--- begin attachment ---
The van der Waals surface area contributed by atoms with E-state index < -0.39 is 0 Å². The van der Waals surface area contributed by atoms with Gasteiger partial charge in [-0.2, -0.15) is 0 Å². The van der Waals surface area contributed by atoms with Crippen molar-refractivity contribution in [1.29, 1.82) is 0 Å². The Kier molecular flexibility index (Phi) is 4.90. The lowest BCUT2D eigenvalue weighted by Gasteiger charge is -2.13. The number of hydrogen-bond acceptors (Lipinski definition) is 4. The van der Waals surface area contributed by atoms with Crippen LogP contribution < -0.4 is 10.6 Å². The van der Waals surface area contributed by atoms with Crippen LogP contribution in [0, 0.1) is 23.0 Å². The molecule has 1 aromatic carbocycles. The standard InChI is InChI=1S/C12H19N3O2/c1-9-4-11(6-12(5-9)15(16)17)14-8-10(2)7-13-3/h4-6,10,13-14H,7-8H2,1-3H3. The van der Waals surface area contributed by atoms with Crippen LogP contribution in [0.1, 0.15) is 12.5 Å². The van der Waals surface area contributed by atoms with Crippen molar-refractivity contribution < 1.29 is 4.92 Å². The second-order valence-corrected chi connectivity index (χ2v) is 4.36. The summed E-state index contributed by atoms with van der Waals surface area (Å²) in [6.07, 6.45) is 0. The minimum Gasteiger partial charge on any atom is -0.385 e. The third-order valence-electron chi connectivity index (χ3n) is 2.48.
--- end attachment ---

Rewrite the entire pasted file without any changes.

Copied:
The van der Waals surface area contributed by atoms with E-state index < -0.39 is 0 Å². The van der Waals surface area contributed by atoms with Gasteiger partial charge in [-0.2, -0.15) is 0 Å². The van der Waals surface area contributed by atoms with Crippen molar-refractivity contribution in [1.29, 1.82) is 0 Å². The Kier molecular flexibility index (Phi) is 4.90. The lowest BCUT2D eigenvalue weighted by Gasteiger charge is -2.13. The number of hydrogen-bond acceptors (Lipinski definition) is 4. The van der Waals surface area contributed by atoms with Crippen LogP contribution < -0.4 is 10.6 Å². The van der Waals surface area contributed by atoms with Crippen LogP contribution in [0, 0.1) is 23.0 Å². The molecule has 1 aromatic carbocycles. The standard InChI is InChI=1S/C12H19N3O2/c1-9-4-11(6-12(5-9)15(16)17)14-8-10(2)7-13-3/h4-6,10,13-14H,7-8H2,1-3H3. The van der Waals surface area contributed by atoms with Crippen LogP contribution in [0.1, 0.15) is 12.5 Å². The van der Waals surface area contributed by atoms with Crippen molar-refractivity contribution < 1.29 is 4.92 Å². The second-order valence-corrected chi connectivity index (χ2v) is 4.36. The summed E-state index contributed by atoms with van der Waals surface area (Å²) in [6.07, 6.45) is 0. The minimum Gasteiger partial charge on any atom is -0.385 e. The third-order valence-electron chi connectivity index (χ3n) is 2.48.